The Magazine

Exiled in Europe

Joseph Roth’s real home was the German language.

Dec 3, 2012, Vol. 18, No. 12 • By MARK FALCOFF
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Sometime in 1928, Roth was finally put into contact with his idol, Stefan Zweig. Present-day readers may have some difficulty grasping just how important an event this must have been. Zweig was then at the peak of his fame and fortune: Born independently wealthy, he was also probably the most widely read (and translated) writer of German. The correspondence with Zweig increasingly occupies ever-larger sections of this book, with Zweig’s own letters often included. Much of it has to do with money, since Zweig was generous with financial help, which Roth certainly needed after 1933. 

Nonetheless, one must confess a certain ennui with this section, which is also filled with malicious gossip about personalities in the publishing world who have long since disappeared down the black hole of memory. There are also some rather unpleasant comments about Jews: The Zionist leader Chaim Weizmann is referred to as a “Jewish National Socialist,” something which has a strangely contemporary ring to it. The correspondence reveals a complicated relationship between two vain, talented, and creative individuals, but it is probably only of interest to literary historians.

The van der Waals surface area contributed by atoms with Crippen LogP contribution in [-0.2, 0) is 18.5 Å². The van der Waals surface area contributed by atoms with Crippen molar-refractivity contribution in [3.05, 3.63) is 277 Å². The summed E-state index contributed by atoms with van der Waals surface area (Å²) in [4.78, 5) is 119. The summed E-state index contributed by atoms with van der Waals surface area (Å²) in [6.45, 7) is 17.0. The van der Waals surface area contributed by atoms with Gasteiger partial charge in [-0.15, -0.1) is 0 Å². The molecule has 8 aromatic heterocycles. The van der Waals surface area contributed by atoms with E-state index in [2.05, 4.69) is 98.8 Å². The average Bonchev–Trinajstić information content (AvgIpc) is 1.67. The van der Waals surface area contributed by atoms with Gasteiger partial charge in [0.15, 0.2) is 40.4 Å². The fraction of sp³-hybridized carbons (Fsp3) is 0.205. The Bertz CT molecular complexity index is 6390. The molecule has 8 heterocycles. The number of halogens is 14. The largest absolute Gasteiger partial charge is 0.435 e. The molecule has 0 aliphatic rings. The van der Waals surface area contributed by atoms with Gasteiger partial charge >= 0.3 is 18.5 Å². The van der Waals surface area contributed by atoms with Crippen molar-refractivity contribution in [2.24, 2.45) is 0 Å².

What gives this book its special interest is the fact that Roth represents the final moments of an archetype: the cosmopolitan European, at home in several countries, and, before 1919, not even fully sensitive to national boundaries. (The Austro-Hungarian Empire was home to 17 different language and cultural groups.) Roth’s real home was the German language, and this explains why, after 1933, and particularly after 1938, he became homeless in both a physical and spiritual sense. 

Nonetheless, he never lost his own particularly self-shaped identity. Hofmann quotes a friend who observed Roth sometime in the 1930s: “When summoned to the telephone, he slowly hobbled away with the aid of a stick, his thin legs in narrow old-fashioned pants, his sagging little paunch at odds with his birdlike bones, the east Galician Jew made the impression of a distinguished, if somewhat decayed, Austrian aristocrat—in other words, exactly the impression he had striven all his life to give, with every fiber of his body and soul, by means both legitimate and illegitimate.”

Mark Falcoff is completing a new translation of Klaus Mann’s Mephisto.